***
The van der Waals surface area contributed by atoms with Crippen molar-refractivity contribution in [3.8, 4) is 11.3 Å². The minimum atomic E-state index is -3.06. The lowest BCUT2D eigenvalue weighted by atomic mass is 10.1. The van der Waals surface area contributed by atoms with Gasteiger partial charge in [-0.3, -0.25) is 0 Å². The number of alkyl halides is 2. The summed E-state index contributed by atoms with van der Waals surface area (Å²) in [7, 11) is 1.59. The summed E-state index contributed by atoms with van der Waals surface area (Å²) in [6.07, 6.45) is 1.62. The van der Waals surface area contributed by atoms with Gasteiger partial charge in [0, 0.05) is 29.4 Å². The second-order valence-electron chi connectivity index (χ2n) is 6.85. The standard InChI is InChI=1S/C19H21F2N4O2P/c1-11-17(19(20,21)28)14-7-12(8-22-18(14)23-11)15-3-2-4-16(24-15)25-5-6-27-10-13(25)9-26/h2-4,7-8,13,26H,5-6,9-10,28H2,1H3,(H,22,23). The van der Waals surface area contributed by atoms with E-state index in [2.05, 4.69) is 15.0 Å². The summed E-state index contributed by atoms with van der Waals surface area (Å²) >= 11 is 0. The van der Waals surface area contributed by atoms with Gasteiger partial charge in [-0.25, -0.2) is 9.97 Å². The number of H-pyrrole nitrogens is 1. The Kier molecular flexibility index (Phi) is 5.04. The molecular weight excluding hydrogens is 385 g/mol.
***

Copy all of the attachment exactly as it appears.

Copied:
The van der Waals surface area contributed by atoms with Crippen molar-refractivity contribution in [3.8, 4) is 11.3 Å². The minimum atomic E-state index is -3.06. The lowest BCUT2D eigenvalue weighted by atomic mass is 10.1. The van der Waals surface area contributed by atoms with Gasteiger partial charge in [-0.3, -0.25) is 0 Å². The number of alkyl halides is 2. The summed E-state index contributed by atoms with van der Waals surface area (Å²) in [7, 11) is 1.59. The summed E-state index contributed by atoms with van der Waals surface area (Å²) in [6.07, 6.45) is 1.62. The van der Waals surface area contributed by atoms with Gasteiger partial charge in [0, 0.05) is 29.4 Å². The second-order valence-electron chi connectivity index (χ2n) is 6.85. The standard InChI is InChI=1S/C19H21F2N4O2P/c1-11-17(19(20,21)28)14-7-12(8-22-18(14)23-11)15-3-2-4-16(24-15)25-5-6-27-10-13(25)9-26/h2-4,7-8,13,26H,5-6,9-10,28H2,1H3,(H,22,23). The van der Waals surface area contributed by atoms with E-state index in [2.05, 4.69) is 15.0 Å². The summed E-state index contributed by atoms with van der Waals surface area (Å²) >= 11 is 0. The van der Waals surface area contributed by atoms with Gasteiger partial charge in [-0.25, -0.2) is 9.97 Å². The number of H-pyrrole nitrogens is 1. The Kier molecular flexibility index (Phi) is 5.04. The molecular weight excluding hydrogens is 385 g/mol.